My freedom of speech will not be in danger. You know why? Because I don’t go around saying things in support of rape, harassment and oppression. “Silly or boorish” chant? As some other commenters have already mentioned, this is the same tired old “boys will be boys” mentality reignited here by a woman who seems to be worried about college fraternities everywhere being destroyed mostly because her husband was in a fraternity at Yale. I knew people at other fraternities at Yale. They, I know, would want DKE shut down just as much as this militant feminist does.

"In Saudi Arabia, where nearly every interaction between unrelated women and men is assumed to be illicit, whether I prefer thongs over briefs or the actual dimensions of my chest are not something I want to discuss with a strange male. But I have little choice. Lingerie shops, like most every other store in the kingdom, are staffed exclusively by men." (via Aryn Baker, TIME) 


“We are in the second decade of the 21st century, and the fight over poor women’s access to birth control I thought was finished,” said state Sen. Loretta Weinberg (D-Bergen).

"They wanted to teach us a lesson. They wanted to make us feel that we do not have dignity." Salwa Hosseini, a 20-year-old hairdresser and one of the women named in an Amnesty International report that accused military officials of performing "virginity checks" on women who were arrested during demonstrations this spring; Hosseini described to CNN how uniformed soldiers tied her up on the Egyptian Museum’s grounds, forced her to the ground and slapped her, then shocked her with a stun gun while calling her a prostitute.

theweekmagazine:

In an effort to draw more fans and sponsors, the Badminton World Federation has decreed that, starting this week, elite-level female players must wear skirts and dresses. The new rule has been slammed as sexist and offensive…

(Photo: CCBY: alainalele)

Ugh.

Of course this article oversimplifies why women more often buy the Nook Color than the iPad (and buy more magazine subscriptions on the Nook). As the article eventually goes on to specify, marketing is part of it and so is the fact that Apple has been difficult for magazine publishers to haggle with. So sentences like this: “Some women, at least, seem to prefer their electronic reading devices to be simpler, something they can read on. Tablets with Rock Band, GT Racing and high-res cameras? That’s guy stuff,” are just stupid.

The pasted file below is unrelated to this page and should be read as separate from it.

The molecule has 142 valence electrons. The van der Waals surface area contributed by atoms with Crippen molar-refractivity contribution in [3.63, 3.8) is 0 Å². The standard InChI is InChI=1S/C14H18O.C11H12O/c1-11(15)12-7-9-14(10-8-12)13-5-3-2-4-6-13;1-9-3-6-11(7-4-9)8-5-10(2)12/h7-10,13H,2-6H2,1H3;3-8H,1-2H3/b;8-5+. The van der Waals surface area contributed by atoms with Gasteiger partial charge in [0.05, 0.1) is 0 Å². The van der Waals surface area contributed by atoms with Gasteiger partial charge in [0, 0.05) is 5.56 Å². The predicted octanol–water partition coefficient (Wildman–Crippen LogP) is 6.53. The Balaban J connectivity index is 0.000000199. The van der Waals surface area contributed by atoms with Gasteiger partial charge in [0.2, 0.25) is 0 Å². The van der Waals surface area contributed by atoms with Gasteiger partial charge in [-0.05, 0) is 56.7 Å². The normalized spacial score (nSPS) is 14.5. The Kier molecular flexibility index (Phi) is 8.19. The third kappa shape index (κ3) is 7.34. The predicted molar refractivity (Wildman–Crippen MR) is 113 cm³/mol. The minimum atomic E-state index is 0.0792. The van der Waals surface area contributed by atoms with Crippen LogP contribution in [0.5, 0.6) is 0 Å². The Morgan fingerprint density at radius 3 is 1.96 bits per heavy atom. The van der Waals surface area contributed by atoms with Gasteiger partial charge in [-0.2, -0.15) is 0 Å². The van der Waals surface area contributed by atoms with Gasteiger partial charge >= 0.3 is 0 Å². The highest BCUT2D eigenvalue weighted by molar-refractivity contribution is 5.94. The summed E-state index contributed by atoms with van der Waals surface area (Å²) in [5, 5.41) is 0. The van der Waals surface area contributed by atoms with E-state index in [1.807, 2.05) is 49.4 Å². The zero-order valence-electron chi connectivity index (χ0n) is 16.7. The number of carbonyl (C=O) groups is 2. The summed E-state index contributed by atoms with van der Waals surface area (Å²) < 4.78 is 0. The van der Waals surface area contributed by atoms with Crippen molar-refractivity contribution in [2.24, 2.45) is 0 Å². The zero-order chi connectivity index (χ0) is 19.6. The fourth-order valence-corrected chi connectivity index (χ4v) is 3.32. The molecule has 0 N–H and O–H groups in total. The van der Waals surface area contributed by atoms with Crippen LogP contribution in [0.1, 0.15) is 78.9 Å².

This factoid: “Women also buy more books than men do — by a ratio of about 3 to 1, according to a survey last year by Bowker” gives me more information than this: “Even as the iPad remains the favorite son of the magazine business, publishers are discovering that the Barnes & Noble Nook Color is a very promising younger daughter.”

That last sentence (the lede of the story) in itself is just playing up the “women like Nooks because they’re colorful and shiny and easy to use” crap. We’re not high-tech neophytes. Sheesh.

The construction of Sadah as the pitiful child bride of Bin Laden reminds me of the language used in relation to Muslim women in Afghanistan after the attacks of 9/11. Such images risk provoking the problematic question of whether or not certain Muslim women need “saving”. For me, this takes away from one of the most important victories of the Arab spring – the shift in perspective regarding the coverage of Arab and Muslim women. Rather than focusing on stereotypes, media images of women playing an active role in creating social change have begun to paint a much more nuanced picture of the diverse struggles faced by women in the Arab world.